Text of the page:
Re: “Farm prices not just about mega homes,” Letters, Dec. 20.
The letter suggested Richmond council, reflecting the view of Richmond electors, has made an error in blaming mega mansions for the dramatically rising prices of farmland.
There is ample evidence to the contrary. The proliferation of mansions from 6,000 sq. ft. to 23,000 sq. ft. has turned Richmond farmland into a repository for wealthy foreign and domestic investors, who have zero interest in farming.
In 2017, Richmond City Council became alarmed at the number of mansions springing up on ALR land — spurred on by increasing media attention from our local and national media. The result was Richmond’s commission of an independent professional report by Site Economics — The Wozny Report. The conclusion of the report was endorsed by Richmond city staff.
It stated that “a house size of 4,200 sq. ft. would keep farmland values in balance with farmland use.” It would take almost two years of debate on this report, and an election, to bring this recommendation to fruition.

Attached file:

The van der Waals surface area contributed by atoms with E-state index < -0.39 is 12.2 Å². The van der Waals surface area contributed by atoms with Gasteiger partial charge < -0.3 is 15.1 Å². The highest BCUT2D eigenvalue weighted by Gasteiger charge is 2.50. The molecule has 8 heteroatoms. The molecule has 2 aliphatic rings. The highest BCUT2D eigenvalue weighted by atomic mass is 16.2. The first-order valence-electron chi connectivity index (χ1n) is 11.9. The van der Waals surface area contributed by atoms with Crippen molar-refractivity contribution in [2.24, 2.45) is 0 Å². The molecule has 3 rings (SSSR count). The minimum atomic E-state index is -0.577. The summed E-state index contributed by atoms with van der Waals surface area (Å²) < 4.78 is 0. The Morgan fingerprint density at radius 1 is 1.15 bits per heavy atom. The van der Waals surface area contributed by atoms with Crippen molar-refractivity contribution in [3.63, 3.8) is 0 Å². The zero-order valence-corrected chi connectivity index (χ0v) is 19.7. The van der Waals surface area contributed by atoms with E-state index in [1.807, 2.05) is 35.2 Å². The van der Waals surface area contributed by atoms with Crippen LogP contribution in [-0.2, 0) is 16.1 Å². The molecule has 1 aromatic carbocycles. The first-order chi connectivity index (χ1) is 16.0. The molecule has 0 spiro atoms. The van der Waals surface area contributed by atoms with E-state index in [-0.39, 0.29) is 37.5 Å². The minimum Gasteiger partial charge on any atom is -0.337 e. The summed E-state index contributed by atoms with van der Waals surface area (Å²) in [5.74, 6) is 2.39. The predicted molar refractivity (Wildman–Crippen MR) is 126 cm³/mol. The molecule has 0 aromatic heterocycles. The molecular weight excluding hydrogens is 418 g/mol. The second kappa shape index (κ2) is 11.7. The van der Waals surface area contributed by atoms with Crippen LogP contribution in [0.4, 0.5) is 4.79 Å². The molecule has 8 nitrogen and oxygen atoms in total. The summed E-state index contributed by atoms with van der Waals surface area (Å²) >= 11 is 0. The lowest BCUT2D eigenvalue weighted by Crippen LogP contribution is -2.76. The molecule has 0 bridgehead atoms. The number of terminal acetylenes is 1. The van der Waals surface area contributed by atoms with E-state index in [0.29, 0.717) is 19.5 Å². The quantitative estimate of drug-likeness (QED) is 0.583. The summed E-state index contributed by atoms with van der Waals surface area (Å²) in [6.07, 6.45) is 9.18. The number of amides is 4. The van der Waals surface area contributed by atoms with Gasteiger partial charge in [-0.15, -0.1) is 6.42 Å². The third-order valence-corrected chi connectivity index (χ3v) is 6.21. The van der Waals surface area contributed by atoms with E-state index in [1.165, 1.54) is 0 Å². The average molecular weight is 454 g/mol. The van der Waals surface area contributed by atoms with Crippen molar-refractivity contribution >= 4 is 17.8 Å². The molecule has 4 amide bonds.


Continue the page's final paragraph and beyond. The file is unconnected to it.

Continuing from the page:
Mr. Wozny was not alone. The Canadian Senate Commission on Agriculture and Forestry warned of escalating speculation of farmland by non-farming interests in March, 2018.
This was followed by the B.C. Commission Interim Report to the Minister of Agriculture which included 240 submissions from the agriculture industry, and 750 responses from B.C. farmers. The conclusion of this report is the pending provincial legislation which will limit house sizes on ALR farmland all over B.C.
Clearly, there are Richmond farmers who believe the new bylaw will adversely affect the speculation on ALR prices. There were many special interests that expressed this view at public hearings. The focus of government public policy must always favour prudent stewardship of the land. The mistake of the previous council was to favour the interests of certain Richmond landowners/farmers. This council has opted to favour Richmond farmland.